Price: $59.99

Buy here.

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Justin Thomas: What makes him an elite wedge player



It might be easy to say that a player like Justin Thomas is near the top of the leaderboard because

  1. He hits it the best
  2. He drives it long and relatively straight
  3. He is having a good putting week

I would agree and disagree with all three. Yes, they are definitely factors, but in my opinion, it’s his wedge play that has been the most notable part of his game—especially in 2020.

If you look at the stats, you will find a player who is not only damn-near deadly from 150 yards and in, but also a player who gets out of trouble about as well as anyone in the top 10 in the world.

We are talking about 2020 as a whole FYI.

(Stats via

Now strokes gained wedge stats have multiple variables affecting the ultimate stat, fairways hit, where a player misses it, out of the rough vs out of the fairway, putting, yada, yada, yada….

At this point, if I had to pick a player to get it done around the greens it would JT or Jon Rahm. True artists. Go back and watch some of the shots from the FedEx at TPC Southwind or even Kapalua this year, it was the reliance on his wedges that became the secret sauce. Like the putter, good wedge play can be an equalizer when anything else is falling short. And when the rest of the bag is decent, for a player like JT, good wedge play equals wins.

I wanted to dig in a little deeper, so I asked my old friend, Vokey’s Aaron Dill a few questions on what makes JT unique with a wedge in his hands…

JW: As far as technique, what in his action makes JT so good? And if you could compare him to someone who would it be?

AD: Justin’s technique is really something to watch. His ability to stay loose, calm, and maintain effortless speed while delivering the wedge accurately really shows his comfort with a wedge in his hands. Justin keeps the club out in front of him and he has mastered the ability to control his golf ball’s flight and spin.  I could compare him to many, but I sometimes feel he is in a league of his own.  

JW: Beyond the great shots we see on highlight reels, where does JT really get it done from an SG perspective? What do you see that the average person wouldn’t? 

AD: Justin does it all very well. You know this because he is 9th in SG around the green and this is partly due to his spotless technique but his ability to scramble in difficult situations. Something he does that amazes me is his creative vision of shots. There are times when he is in a situation where he hits a shot we don’t expect or think of. His comfort with a wedge is fun to watch, he makes all short game shots seem like they are no big deal and you can see this by his free-flowing, loose and speedy wedge action. You can tell he feels at peace with his wedge technique.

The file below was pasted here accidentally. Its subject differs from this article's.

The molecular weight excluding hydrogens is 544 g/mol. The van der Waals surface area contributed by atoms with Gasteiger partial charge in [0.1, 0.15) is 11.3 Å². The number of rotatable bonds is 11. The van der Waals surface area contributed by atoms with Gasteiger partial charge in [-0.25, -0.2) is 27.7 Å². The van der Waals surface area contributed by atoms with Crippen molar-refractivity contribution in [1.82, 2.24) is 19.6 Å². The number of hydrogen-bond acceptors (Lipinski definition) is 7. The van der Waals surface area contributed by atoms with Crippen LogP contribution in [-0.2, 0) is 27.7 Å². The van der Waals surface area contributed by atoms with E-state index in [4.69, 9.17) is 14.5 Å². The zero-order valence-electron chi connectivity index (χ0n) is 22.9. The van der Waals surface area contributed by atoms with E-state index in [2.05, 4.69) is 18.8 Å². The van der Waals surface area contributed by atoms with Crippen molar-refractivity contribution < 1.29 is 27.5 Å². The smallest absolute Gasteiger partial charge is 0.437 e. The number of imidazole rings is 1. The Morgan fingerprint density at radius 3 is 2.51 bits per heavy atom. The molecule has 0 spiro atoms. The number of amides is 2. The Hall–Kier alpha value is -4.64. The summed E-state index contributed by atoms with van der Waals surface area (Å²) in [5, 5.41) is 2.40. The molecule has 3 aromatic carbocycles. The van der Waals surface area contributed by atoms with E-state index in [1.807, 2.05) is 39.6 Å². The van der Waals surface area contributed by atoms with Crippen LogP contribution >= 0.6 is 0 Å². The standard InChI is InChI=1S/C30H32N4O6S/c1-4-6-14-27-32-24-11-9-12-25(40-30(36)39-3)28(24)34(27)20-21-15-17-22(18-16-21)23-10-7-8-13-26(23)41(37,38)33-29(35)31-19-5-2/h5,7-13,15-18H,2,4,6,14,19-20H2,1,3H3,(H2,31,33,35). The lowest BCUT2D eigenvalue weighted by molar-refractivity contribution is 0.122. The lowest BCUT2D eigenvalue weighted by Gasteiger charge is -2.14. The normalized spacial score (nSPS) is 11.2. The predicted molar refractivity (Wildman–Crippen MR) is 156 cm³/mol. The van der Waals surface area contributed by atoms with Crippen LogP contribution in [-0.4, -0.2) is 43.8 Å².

JW: He has an interesting set up for his wedges that has been well covered, but since you first met him, how has his understanding and approach to his wedges and wedge play evolved?

AD: Justin’s wedge set is unique, however, a lot of thought and intelligence has gone into crafting this matrix. Since the first time I met him, he has worked hard and he has always had the desire to want to improve and push himself. You can see it in his strength training, his increase in ball speed, and his general approach to competitive golf. His knowledge of his short game has improved over the years and it shows in his success. You can see how comfortable he feels when a wedge is pulled from the bag, you can bet he will be landing the ball close to the hole setting himself up for a makable putt.

Justin Thomas’ wedge specs 

Wedges: Titleist Vokey Design Raw SM7 (46-10F @47.5, 52-12F @52.5), Vokey SM8 (56-14F @57), Titleist Vokey Design WedgeWorks (60T @ 60.5)

Shafts: True Temper Dynamic Gold Tour Issue X100 (46), True Temper Dynamic Gold Tour Issue S400 (52-60)